1. Rollin Lee McNitt, b. November 23, 1890, LL.B. Michigan 1912, m. on August 20, 1908 Marjorie Elizabeth Hilton, b. September 30, 1890. Admitted to Michigan Bar in July, and California Bar in September 1912; was admitted to practice in all California courts and in Federal courts, including United States Supreme Court; has conducted litigation in all of them. On arriving in Los Angeles in 1912 he joined editorial staff of L. D. Powell Law Book Co. and wrote law nearly six years; also was assistant to editor-in-chief of the Standard Encyclopedia of Procedure until he resigned to practice law. In 1916, in addition to practice, he began teaching at Southwestern School of Law; was Dean from 1918 to 1940, now is Dean Emeritus; still teaches courses in constitutional and labor law. Was member of board of education and city attorney of suburb Eagle Rock before its annexation to Los Angeles. Shortly afterward, was appointed member of the Board of Planning Commissioners of Los Angeles, and served eighteen months as its president. Has several times acted as judge pro tem of Superior Court in Los Angeles by stipulation of counsel. Member of American and Los Angeles Bar Associations and of Lawyers' Club of Los Angeles, of which he was president in 1943. In 1942 was named member of Hudson-Corbett Committee headed by Judge Manley 0. Hudson of the Permanent Court of International Justice, and took active part in drafting Statement on International Law of the Future. Has taken vigorous part in politics as Democrat; active in State campaigns and as delegate to national conventions; was chairman of Los Angeles County Central Committee from July 1945 to August(end of page 136)
1948. Has served four-year term as trustee of Pasadena Congregational Church, and has served on numerous civic committees. Rollin Lee and Marjorie McNitt have one son:VI. DORA McNITT, b. February 7, 1863, m. Chapin Clute May 15, 1898, d. December 19, 1943. No children. Her story has been related.Rollin Lee, Jr., b. January 11, 1916, m. September 4, 1937 Elizabeth May Church, b. July 5, 1914, A.B., Stanford 1936; he took A.B. degree at Stanford in 1937, LL.B. 1940; admitted to California Bar January 1941. At outbreak of war in 1941 he applied for service in U. S. Navy and was commissioned Lieutenant j.g. He retired in autumn 1945 as a Lieutenant; began work in December as executive vice president and manager of Whittier Building and Loan Assn.; he is now director and treasurer also, and lives in Whittier, suburb of Los Angeles. The children of Rollin Lee, Jr. and Elizabeth McNitt:2. Reginald DeKoven McNitt, b. July 22, 1895, m. December 15, 1915 Lillian Zanella; B.S., Michigan State Teachers College 1925, M.S., Michigan 1926, Ph.D., Michigan 1930; was teacher and research assistant in psychology and education in colleges and at Michigan 1924-32; Professor of Social Science at Wilmington College in Ohio 1934-44; chief, personnel testing section, Dayton Signal Corps Supply Agency 1944-45; director, personnel testing program, Air Materiel Command, Wright Field, Dayton, 1945-47; afterward Professor of Personnel Management and Psychology, AAF Institute of Technology. Is now consulting psychologist with office in Dayton. No children.I-a, Robert Clyde, b. July 2 8, 1940;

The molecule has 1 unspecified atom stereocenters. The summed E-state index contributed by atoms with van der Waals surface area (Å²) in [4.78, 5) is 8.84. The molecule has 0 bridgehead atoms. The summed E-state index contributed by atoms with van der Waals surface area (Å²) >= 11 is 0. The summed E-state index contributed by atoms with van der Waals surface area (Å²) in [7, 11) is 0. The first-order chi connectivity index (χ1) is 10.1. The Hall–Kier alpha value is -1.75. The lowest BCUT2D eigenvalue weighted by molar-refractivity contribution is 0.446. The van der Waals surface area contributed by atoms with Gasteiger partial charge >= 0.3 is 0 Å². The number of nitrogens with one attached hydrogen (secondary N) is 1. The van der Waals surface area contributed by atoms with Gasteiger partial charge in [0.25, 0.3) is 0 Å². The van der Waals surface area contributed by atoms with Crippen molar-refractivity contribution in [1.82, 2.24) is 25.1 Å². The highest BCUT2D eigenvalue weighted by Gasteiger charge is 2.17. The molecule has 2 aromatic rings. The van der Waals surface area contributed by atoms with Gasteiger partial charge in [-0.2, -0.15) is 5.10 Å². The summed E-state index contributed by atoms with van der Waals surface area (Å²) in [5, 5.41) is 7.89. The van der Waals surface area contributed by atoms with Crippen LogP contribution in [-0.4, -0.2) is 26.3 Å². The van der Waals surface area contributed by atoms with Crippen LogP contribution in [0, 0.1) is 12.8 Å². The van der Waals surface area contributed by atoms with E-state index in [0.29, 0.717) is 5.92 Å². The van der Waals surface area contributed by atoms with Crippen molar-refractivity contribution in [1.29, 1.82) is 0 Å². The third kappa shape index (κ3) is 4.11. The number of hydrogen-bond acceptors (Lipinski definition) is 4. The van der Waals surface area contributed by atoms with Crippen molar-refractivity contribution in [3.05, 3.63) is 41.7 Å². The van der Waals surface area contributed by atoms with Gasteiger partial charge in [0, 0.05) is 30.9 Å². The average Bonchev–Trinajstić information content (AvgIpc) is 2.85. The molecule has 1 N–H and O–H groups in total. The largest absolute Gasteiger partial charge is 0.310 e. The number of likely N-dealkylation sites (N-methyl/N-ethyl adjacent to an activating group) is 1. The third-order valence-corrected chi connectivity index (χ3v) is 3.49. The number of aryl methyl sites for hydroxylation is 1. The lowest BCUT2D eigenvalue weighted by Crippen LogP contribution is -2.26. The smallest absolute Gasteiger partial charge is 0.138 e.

I-b, Roger Lee, b. October 1, 1942;
I-c, Marcia, b. January 1, 1945;
I-d, Margaret Elizabeth, b. March 11, 1947;
I-e, Evelyn Louise, b. May 26, 1948.
VII. EVA McNITT, b. Jan. 31,1870, m. October 12, 1890 Charles C. Freeman; infant boy died soon after birth April 4, 1911; Grace, b. April 2, 1911, was immediately adopted; she is now Mrs. Addison E. Klophel of Springfield, Illinois. Eva McNitt was a teacher before marrying Charles C. Freeman, principal of schools at Lake Odessa, Michigan. Widowed for years, she now lives in Ann Arbor.
VIII. VERNER McNITT, b. November 19, 1874, m. November 18, 1905 Flora Mills, d. January 14, 1940. One child, Ruth, b. September 26, 1909. Flora lives on farm on Saline Road, Ann Arbor. Verner's life story told earlier.
Frank McNitt, the shagbark, cardplaying builder who was progenitor of this long procession, doubtless was pleased enough to give her inheritance in advance to his daughter Mrs. Edith Chubb. With her $25 and his money to help, she made the first payment on a big house on
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South Ingalls Street, Ann Arbor. The young doctors, engineers, lawyers, and others of his great-grandchildren who may not have known before of the part he played are only a little behind me in learning of it. He never mentioned it himself.
As long as we can remember the quality of initiative and the nature of the devoted hard work of Mrs. Edith Lois McNitt Chubb and her sisters, the less likely are we ever to be tainted by snobbery.